For more than two decades, Pam Roush has been hosre-training equivalent of a Harvard professor. Her alumni regularly accumulate blue ribbons, awards, and credits such as the UPHA Chapter 16's "Horse of the Year" award. Notable former students include CH My Heart, Top Star Willie, and Galahad's Gold Mine, which all received the "Best of Breed" honor from Saddle and Bridle after spending time under her tutelage.
On Avalon Stables’ 30 acres of open pastures, Pam and her assistant trainers provide boarding and training services for horses, as well as lessons for riders of all ages. They address individual riding goals during private lessons, encourage camaraderie through group lessons, and introduce to riding at children's camps, where kids bond with horses that tell ghost stories.
The high-energy activities under Xtreme Adventures Family Fun Center’s roof instigate rushes of adrenaline in technicolor environs. In the multileveled, 6,000-square-foot laser-tag arena, teams of combatants track down their opponents as they navigate serpentine passageways, duck around forest plants, and circumvent digital quicksand. Padded Crazy Cars spin 360 degrees as drivers ricochet around the rink, while on the trampolines lining the walls and floor of the Xtreme Jump pit, visitors of all ages traverse its elastic expanses in leaps and bounds. After their adventures, they can sample snacks from the Xtreme Cafe & Bar, including pizza, sandwiches, and wings.
Krystle Lee grew up riding horses, and when she got to college at William Woods University, her love of equines only deepened—so much so that she wound up graduating with a degree in Equestrian Science. Now a member of the American Riding Instructors Association, she also runs Suncoast Stables, a barn specializing in show training for American Saddlebreds, Hackneys, and Roadsters.
Open to students ages 4 and up, Krystle’s riding lessons unlock the fundamentals of styles including English horseback riding and driving, which mostly involves riding a horse while spinning an imaginary steering wheel. Her summer camps cover similar basics, making each lesson more memorable with an added infusion of arts and crafts. No matter the season, the barn’s spacious boarding quarters house four-legged residents that enjoy two feedings per day, automatic waters, and a daily turnout.
Andrea Whiting, Arbordale Riding Academy's head instructor, draws upon 14 years of professional experience to teach budding equestrian all-stars. Andrea has served as a board member of the Tampa Horse Show Association and a member of the United States Equestrian Federation, a group known for supporting quality care and voting rights for prettier ponies. On the academy grounds, Andrea's students hop atop one of the outfit's carefully maintained horses to receive an introduction to the skills required for competition. Students can learn how to ride in the english style of saddle seat during lessons, and summer camps are also available. One of Andrea's most accomplished students won a National Championship title with the help of her tutelage, and two other horses and three riders who studied under her earned top ten World Championship ribbons.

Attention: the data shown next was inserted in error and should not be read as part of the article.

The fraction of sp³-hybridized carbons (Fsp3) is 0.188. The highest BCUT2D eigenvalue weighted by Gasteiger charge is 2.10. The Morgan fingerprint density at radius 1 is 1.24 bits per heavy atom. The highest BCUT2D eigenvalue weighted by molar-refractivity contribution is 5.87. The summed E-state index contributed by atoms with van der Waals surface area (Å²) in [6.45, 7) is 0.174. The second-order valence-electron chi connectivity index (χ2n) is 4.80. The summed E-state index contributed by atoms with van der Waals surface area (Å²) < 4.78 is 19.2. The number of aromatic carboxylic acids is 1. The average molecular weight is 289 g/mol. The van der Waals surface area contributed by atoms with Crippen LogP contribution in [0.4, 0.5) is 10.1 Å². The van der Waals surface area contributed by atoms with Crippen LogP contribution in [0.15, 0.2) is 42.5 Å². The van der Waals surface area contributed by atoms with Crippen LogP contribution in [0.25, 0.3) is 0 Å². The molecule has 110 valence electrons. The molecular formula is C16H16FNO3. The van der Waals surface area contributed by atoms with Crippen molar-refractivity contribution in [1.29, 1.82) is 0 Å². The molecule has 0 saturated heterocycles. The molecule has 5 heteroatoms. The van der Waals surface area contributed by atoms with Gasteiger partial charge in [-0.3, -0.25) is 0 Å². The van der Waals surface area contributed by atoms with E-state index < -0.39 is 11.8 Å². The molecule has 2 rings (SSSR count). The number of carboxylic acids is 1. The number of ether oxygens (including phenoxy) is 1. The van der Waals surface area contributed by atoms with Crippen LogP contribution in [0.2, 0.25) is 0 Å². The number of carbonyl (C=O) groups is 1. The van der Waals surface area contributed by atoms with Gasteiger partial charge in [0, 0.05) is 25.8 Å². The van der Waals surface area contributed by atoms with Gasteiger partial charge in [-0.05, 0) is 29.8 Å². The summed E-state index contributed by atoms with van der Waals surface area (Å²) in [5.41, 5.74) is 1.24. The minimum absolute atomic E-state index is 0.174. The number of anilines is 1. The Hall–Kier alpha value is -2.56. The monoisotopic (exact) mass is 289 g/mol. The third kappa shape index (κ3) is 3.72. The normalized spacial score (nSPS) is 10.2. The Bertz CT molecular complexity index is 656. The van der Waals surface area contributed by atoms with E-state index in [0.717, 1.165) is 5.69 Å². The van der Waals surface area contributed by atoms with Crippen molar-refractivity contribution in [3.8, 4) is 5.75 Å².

Arbordale also offers full boarding facilities for steeds, providing all the bedding, grain, and blanketing their tired haunches require. Horses and their owners exercise on 15 acres with various turnout options, and take advantage of the facility's large outdoor arena, jumps, and full tack room.
Christy Jeffreys, lead instructor at Hoofprinted Hearts Farm, draws upon 21 years of equestrian experience each time she introduces a novice to the sport of horseback riding or engages a child's imagination during summer camps. Children, teens, and adults of all skill levels can enroll in the farm's lessons, which aim to instill self-confidence and respect for the maned mammals. As the instructor looks on and provides guidance, students learn to feed, bathe, and groom the horses in preparation for showing, a skill that is sure to come in handy when restoring old collections of My Little Ponies. Summer camps engage out-of-school children between the ages of 4 and 13 in daily riding lessons, horse-themed crafts, and human-themed camaraderie.
At Champagne Stables, riding paths wind through five scenic acres, beckoning trail riders and students alike. The stables’ patient teachers pair their pupils with steady, reliable steeds before guiding them through the basics of riding, including proper posture, and more advanced techniques, such as how to navigate the swimsuit portion of equestrian competitions. Instructors correct and encourage students as they and their mounts prance around the stables’ show ring during lessons and summer camps.